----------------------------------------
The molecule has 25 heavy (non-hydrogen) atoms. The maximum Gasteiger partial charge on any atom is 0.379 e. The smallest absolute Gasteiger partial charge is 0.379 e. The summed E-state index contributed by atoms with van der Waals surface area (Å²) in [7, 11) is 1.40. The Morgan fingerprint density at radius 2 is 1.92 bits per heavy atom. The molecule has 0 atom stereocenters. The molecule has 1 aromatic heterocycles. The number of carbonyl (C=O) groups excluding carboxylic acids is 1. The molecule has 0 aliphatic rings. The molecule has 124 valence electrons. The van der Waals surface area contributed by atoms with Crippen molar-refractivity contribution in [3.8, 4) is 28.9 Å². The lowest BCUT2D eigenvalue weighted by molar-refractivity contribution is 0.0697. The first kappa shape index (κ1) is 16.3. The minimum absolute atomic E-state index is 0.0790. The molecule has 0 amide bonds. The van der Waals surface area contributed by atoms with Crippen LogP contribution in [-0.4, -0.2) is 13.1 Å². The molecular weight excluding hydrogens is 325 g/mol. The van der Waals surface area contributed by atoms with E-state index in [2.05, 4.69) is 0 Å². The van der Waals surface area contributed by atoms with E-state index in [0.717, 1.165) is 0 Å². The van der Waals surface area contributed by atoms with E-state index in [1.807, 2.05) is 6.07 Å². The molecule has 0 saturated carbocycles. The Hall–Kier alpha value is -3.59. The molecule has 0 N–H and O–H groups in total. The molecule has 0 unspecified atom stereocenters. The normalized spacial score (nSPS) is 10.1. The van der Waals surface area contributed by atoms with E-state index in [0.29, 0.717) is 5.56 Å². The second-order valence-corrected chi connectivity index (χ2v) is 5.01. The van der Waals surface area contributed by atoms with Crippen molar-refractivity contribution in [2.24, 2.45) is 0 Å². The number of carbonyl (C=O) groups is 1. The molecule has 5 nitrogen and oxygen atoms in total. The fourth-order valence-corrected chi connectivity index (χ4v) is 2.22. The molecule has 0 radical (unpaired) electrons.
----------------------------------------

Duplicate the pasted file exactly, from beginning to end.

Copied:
The molecule has 25 heavy (non-hydrogen) atoms. The maximum Gasteiger partial charge on any atom is 0.379 e. The smallest absolute Gasteiger partial charge is 0.379 e. The summed E-state index contributed by atoms with van der Waals surface area (Å²) in [7, 11) is 1.40. The Morgan fingerprint density at radius 2 is 1.92 bits per heavy atom. The molecule has 0 atom stereocenters. The molecule has 1 aromatic heterocycles. The number of carbonyl (C=O) groups excluding carboxylic acids is 1. The molecule has 0 aliphatic rings. The molecule has 124 valence electrons. The van der Waals surface area contributed by atoms with Crippen molar-refractivity contribution in [3.8, 4) is 28.9 Å². The lowest BCUT2D eigenvalue weighted by molar-refractivity contribution is 0.0697. The first kappa shape index (κ1) is 16.3. The minimum absolute atomic E-state index is 0.0790. The molecule has 0 amide bonds. The van der Waals surface area contributed by atoms with Crippen LogP contribution in [-0.4, -0.2) is 13.1 Å². The molecular weight excluding hydrogens is 325 g/mol. The van der Waals surface area contributed by atoms with E-state index in [2.05, 4.69) is 0 Å². The van der Waals surface area contributed by atoms with E-state index in [0.717, 1.165) is 0 Å². The van der Waals surface area contributed by atoms with E-state index in [1.807, 2.05) is 6.07 Å². The molecule has 0 saturated carbocycles. The Hall–Kier alpha value is -3.59. The molecule has 0 N–H and O–H groups in total. The molecule has 0 unspecified atom stereocenters. The normalized spacial score (nSPS) is 10.1. The van der Waals surface area contributed by atoms with E-state index in [0.29, 0.717) is 5.56 Å². The second-order valence-corrected chi connectivity index (χ2v) is 5.01. The van der Waals surface area contributed by atoms with Crippen molar-refractivity contribution in [2.24, 2.45) is 0 Å². The number of carbonyl (C=O) groups is 1. The molecule has 5 nitrogen and oxygen atoms in total. The fourth-order valence-corrected chi connectivity index (χ4v) is 2.22. The molecule has 0 radical (unpaired) electrons.